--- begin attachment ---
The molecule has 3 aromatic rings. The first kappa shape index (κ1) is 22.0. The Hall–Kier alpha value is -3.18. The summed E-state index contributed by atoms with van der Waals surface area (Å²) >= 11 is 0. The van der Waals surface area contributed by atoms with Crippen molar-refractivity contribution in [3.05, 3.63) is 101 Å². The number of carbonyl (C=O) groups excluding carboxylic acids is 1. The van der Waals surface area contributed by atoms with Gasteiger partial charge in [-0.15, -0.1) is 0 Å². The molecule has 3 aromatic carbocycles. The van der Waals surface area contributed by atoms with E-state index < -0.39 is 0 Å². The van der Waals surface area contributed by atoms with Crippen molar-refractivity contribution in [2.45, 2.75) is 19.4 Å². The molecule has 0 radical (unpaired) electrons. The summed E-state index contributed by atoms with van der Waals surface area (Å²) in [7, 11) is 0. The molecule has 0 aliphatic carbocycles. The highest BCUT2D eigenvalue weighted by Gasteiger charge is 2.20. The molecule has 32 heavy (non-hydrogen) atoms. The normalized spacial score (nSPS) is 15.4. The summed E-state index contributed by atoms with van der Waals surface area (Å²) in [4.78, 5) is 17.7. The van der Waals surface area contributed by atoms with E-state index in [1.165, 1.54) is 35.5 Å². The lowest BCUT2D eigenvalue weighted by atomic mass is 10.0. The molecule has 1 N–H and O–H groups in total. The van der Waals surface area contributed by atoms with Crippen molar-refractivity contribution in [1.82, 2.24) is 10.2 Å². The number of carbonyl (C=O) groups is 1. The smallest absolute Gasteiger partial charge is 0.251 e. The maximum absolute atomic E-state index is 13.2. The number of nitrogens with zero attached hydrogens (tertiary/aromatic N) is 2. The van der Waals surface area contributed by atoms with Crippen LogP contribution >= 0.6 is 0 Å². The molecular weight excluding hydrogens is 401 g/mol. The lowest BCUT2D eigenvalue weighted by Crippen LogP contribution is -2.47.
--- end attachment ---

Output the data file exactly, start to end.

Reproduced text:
The molecule has 3 aromatic rings. The first kappa shape index (κ1) is 22.0. The Hall–Kier alpha value is -3.18. The summed E-state index contributed by atoms with van der Waals surface area (Å²) >= 11 is 0. The van der Waals surface area contributed by atoms with Crippen molar-refractivity contribution in [3.05, 3.63) is 101 Å². The number of carbonyl (C=O) groups excluding carboxylic acids is 1. The van der Waals surface area contributed by atoms with Gasteiger partial charge in [-0.15, -0.1) is 0 Å². The molecule has 3 aromatic carbocycles. The van der Waals surface area contributed by atoms with E-state index < -0.39 is 0 Å². The van der Waals surface area contributed by atoms with Crippen molar-refractivity contribution in [2.45, 2.75) is 19.4 Å². The molecule has 0 radical (unpaired) electrons. The summed E-state index contributed by atoms with van der Waals surface area (Å²) in [7, 11) is 0. The molecule has 0 aliphatic carbocycles. The highest BCUT2D eigenvalue weighted by Gasteiger charge is 2.20. The molecule has 32 heavy (non-hydrogen) atoms. The normalized spacial score (nSPS) is 15.4. The summed E-state index contributed by atoms with van der Waals surface area (Å²) in [4.78, 5) is 17.7. The van der Waals surface area contributed by atoms with E-state index in [1.165, 1.54) is 35.5 Å². The lowest BCUT2D eigenvalue weighted by atomic mass is 10.0. The molecule has 1 N–H and O–H groups in total. The van der Waals surface area contributed by atoms with Crippen molar-refractivity contribution in [1.82, 2.24) is 10.2 Å². The number of carbonyl (C=O) groups is 1. The smallest absolute Gasteiger partial charge is 0.251 e. The maximum absolute atomic E-state index is 13.2. The number of nitrogens with zero attached hydrogens (tertiary/aromatic N) is 2. The van der Waals surface area contributed by atoms with Crippen LogP contribution >= 0.6 is 0 Å². The molecular weight excluding hydrogens is 401 g/mol. The lowest BCUT2D eigenvalue weighted by Crippen LogP contribution is -2.47.